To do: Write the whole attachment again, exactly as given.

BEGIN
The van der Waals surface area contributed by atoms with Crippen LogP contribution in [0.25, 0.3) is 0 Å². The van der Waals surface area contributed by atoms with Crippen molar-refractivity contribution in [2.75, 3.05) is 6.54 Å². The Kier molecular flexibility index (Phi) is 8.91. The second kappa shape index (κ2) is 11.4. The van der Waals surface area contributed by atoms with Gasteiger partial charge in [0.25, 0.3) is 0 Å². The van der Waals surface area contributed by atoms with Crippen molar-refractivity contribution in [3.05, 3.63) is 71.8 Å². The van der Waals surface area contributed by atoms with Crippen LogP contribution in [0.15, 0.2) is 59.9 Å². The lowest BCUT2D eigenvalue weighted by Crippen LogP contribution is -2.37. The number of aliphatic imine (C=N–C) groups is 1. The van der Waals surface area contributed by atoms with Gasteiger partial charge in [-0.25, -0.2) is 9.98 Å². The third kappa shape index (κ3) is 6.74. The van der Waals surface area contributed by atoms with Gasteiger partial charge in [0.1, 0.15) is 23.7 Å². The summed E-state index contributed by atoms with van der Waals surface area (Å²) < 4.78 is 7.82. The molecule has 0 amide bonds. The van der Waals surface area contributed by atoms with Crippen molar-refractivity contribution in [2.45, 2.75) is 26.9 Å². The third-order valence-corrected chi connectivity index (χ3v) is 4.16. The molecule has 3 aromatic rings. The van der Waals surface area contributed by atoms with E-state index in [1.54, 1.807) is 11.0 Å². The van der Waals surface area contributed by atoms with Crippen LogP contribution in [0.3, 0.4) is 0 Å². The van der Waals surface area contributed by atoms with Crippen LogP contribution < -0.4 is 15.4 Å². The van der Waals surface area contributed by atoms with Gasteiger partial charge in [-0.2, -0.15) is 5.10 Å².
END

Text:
The van der Waals surface area contributed by atoms with Crippen LogP contribution in [0.25, 0.3) is 0 Å². The van der Waals surface area contributed by atoms with Crippen molar-refractivity contribution in [2.75, 3.05) is 6.54 Å². The Kier molecular flexibility index (Phi) is 8.91. The second kappa shape index (κ2) is 11.4. The van der Waals surface area contributed by atoms with Gasteiger partial charge in [0.25, 0.3) is 0 Å². The van der Waals surface area contributed by atoms with Crippen molar-refractivity contribution in [3.05, 3.63) is 71.8 Å². The van der Waals surface area contributed by atoms with Crippen LogP contribution in [0.15, 0.2) is 59.9 Å². The lowest BCUT2D eigenvalue weighted by Crippen LogP contribution is -2.37. The number of aliphatic imine (C=N–C) groups is 1. The van der Waals surface area contributed by atoms with Gasteiger partial charge in [-0.25, -0.2) is 9.98 Å². The third kappa shape index (κ3) is 6.74. The van der Waals surface area contributed by atoms with Gasteiger partial charge in [0.1, 0.15) is 23.7 Å². The summed E-state index contributed by atoms with van der Waals surface area (Å²) < 4.78 is 7.82. The molecule has 0 amide bonds. The van der Waals surface area contributed by atoms with Crippen molar-refractivity contribution in [2.45, 2.75) is 26.9 Å². The third-order valence-corrected chi connectivity index (χ3v) is 4.16. The molecule has 3 aromatic rings. The van der Waals surface area contributed by atoms with E-state index in [1.54, 1.807) is 11.0 Å². The van der Waals surface area contributed by atoms with Crippen LogP contribution in [0.3, 0.4) is 0 Å². The van der Waals surface area contributed by atoms with Crippen LogP contribution < -0.4 is 15.4 Å². The van der Waals surface area contributed by atoms with Gasteiger partial charge in [-0.2, -0.15) is 5.10 Å².